I’ve seen old ones faded to pink. Mine, bought in 2001 or 2002, hasn’t faded, but, then, I don’t actually use it all that much because of the poor ventilation. When I bought it, I had a red Ducati ST4, and it matched very nicely. Now both my bikes are blue, and it doesn’t look so great. I guess the one good thing about black is that it goes with everything, dahling.

        If I had it to do over again, well, I probably wouldn’t buy it in the first place, but if I did, I’d go with grey.

        • Jai S.

          Why would you probably not do it over again?

  • TuffGong

    Black is hot as hell and far too stealthy .
    I wear a DayGlo Orange vest from Conspicuity and have worn out several over the course of over 400k miles. I would not wear anything that lowers my profile and blends with the road.Black and silver being the worst of the bunch.While I have spent time in a loaner Stich,I have been in the accessories biz for a great many years and have generally been compelled to wear my own vended brands,I know the Stich to be as fine a piece as your money can buy. But go for anything that creates a silhouette against the road and sky…..it isn’t a fashion show,it’s survival…..

    • http://www.facebook.com/beastincarnate Ben W

      I’ve never felt like black blends in. It might not stand out so much as hi-viz, but it’s a major contrast from the scenery/roads around here that are: green, brown, light gray, and tan.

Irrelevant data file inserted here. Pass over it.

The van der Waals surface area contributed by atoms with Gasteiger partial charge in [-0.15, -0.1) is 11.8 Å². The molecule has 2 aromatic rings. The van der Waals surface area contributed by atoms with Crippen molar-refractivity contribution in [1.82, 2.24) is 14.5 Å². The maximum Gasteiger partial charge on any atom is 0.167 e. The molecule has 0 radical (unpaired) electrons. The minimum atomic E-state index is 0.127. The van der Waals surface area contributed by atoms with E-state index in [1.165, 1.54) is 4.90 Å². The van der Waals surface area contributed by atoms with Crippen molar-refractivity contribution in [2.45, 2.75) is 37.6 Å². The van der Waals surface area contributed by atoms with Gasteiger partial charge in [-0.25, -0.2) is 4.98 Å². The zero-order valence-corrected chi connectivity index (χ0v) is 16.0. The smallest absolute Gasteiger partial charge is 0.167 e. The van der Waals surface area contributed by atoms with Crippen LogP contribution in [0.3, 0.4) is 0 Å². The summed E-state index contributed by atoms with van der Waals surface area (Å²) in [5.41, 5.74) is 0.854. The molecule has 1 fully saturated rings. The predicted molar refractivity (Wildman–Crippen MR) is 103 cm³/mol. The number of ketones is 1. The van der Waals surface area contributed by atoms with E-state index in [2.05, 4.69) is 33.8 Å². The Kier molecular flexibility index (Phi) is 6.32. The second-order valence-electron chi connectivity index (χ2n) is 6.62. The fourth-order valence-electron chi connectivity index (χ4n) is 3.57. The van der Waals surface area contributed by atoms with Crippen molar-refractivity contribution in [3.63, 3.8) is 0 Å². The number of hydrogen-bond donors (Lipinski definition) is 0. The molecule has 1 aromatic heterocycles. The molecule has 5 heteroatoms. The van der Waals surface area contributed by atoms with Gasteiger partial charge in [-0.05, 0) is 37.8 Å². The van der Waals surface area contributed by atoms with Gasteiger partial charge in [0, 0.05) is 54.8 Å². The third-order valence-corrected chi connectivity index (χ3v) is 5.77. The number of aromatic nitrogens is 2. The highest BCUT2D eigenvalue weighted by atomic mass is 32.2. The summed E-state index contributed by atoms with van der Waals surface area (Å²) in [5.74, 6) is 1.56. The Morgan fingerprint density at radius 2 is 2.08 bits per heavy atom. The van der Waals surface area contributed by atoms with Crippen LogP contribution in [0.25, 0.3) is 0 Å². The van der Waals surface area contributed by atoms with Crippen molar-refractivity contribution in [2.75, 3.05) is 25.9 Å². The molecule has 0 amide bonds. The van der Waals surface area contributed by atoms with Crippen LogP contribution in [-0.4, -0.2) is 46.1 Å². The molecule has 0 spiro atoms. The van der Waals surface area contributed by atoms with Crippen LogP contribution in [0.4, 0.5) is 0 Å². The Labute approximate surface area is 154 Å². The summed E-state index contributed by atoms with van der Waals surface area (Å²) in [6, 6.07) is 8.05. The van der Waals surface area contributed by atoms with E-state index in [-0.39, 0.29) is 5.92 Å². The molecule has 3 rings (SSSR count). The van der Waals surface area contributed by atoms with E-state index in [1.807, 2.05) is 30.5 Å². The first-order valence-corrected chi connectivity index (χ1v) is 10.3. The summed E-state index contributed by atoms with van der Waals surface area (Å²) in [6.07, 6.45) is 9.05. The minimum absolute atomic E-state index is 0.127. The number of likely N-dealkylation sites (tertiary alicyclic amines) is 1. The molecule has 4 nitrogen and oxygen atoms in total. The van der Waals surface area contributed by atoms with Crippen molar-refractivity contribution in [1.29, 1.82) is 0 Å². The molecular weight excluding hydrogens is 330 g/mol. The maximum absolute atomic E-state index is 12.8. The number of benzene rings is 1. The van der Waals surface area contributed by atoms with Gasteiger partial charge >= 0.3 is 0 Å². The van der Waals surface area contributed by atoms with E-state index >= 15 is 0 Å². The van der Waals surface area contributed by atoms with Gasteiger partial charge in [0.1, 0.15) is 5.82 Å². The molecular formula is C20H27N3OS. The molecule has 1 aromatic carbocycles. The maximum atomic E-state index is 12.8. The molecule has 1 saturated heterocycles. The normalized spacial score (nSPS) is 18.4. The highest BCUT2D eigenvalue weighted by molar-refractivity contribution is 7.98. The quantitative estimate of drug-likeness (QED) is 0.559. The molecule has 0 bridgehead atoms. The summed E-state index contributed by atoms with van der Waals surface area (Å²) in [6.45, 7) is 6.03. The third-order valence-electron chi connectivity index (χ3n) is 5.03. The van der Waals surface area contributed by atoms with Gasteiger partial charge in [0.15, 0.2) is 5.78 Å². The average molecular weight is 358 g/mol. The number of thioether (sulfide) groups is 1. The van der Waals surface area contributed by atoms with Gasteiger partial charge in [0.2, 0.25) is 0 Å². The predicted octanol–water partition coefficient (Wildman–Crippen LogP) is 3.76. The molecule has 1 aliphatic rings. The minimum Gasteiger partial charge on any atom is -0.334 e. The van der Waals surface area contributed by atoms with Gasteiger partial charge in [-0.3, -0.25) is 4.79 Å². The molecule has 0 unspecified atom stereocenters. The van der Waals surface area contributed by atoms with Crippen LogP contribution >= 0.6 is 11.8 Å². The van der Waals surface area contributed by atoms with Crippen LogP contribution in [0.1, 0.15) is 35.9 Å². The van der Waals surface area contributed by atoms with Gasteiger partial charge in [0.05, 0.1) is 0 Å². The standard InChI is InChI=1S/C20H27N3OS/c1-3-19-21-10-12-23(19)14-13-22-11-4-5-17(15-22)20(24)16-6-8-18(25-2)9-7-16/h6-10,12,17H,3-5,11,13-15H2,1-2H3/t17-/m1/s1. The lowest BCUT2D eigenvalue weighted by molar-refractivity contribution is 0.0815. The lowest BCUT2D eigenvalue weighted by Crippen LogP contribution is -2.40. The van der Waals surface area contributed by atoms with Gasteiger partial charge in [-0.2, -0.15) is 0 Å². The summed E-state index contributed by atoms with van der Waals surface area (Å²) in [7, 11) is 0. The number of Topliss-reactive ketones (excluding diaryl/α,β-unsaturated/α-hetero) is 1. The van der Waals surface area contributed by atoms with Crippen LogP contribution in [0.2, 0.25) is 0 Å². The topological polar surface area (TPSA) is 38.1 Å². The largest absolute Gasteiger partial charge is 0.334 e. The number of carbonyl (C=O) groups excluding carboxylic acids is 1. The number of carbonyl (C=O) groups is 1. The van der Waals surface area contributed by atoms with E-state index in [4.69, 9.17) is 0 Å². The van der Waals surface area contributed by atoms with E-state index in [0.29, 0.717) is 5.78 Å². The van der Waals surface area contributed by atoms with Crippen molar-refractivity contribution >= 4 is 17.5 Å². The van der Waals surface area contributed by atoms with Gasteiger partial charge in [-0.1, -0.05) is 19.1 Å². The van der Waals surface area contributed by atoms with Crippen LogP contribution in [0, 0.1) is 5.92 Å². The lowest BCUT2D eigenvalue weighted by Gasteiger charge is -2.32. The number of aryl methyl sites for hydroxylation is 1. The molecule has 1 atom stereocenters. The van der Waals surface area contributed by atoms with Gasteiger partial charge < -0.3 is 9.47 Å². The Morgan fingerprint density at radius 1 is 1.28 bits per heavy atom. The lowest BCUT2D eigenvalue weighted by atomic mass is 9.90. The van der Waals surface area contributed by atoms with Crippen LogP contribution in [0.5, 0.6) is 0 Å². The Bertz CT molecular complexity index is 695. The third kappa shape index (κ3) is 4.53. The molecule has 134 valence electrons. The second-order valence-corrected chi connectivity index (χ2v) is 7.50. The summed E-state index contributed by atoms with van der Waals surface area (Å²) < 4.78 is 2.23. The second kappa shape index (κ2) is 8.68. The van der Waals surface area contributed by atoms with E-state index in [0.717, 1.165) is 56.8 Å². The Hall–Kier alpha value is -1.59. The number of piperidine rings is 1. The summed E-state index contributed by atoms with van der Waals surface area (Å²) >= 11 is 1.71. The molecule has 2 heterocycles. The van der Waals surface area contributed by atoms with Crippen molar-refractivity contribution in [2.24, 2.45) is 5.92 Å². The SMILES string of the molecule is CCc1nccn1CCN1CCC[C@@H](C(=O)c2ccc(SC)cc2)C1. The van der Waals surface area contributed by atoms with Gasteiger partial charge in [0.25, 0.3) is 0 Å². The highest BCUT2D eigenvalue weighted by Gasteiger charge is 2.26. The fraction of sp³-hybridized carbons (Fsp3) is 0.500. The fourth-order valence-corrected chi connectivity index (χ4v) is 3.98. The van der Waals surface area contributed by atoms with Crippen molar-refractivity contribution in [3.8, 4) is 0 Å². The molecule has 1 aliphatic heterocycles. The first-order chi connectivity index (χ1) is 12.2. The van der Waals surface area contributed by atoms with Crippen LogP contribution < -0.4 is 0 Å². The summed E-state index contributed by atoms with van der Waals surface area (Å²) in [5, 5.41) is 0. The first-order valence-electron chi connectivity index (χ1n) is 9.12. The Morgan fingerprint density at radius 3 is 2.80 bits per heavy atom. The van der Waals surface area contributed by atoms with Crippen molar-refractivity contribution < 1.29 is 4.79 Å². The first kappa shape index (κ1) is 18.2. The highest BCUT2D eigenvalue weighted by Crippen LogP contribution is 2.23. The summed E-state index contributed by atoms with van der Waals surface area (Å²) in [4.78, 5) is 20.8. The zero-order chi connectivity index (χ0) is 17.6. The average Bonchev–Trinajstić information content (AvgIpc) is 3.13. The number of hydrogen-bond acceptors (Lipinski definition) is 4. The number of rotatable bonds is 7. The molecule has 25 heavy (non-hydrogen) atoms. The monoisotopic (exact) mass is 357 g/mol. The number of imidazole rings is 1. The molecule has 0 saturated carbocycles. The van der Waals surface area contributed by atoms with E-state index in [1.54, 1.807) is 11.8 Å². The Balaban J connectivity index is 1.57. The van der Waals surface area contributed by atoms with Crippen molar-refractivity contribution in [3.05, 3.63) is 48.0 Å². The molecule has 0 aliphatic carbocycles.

At night, it’s a different story, but that’s why I wouldn’t like a reflective delete.

      • TuffGong

        The road itself is your direct backdrop to approaching traffic.Black is a shadow,an absence of light. Look at the cars that approach you and see who blends. Keep in mind,that the larger you look the closer you appear to be and vice-versa. A single low headlight on a bike and a non-contrasting silhouette(body and head) create the impression of distance due to lack of size. Size is the only measure of distance to a car driver. If you look big,you are close,if you look small,then it is safe to pull out….tall,wide,bright makes an impression….and an impression is what you you want to make…they don’t need to know the model of the bike or even that you are a bike,just a blip on the radar can be the difference.I always felt like if I was hit and could still walk,I had an excuse to smack someone around wearing my vest and bright helmet,PIAA running lights etc.etc….fortunately hasn’t happened yet(33 years,400k+ miles……)Lots of tickets, however……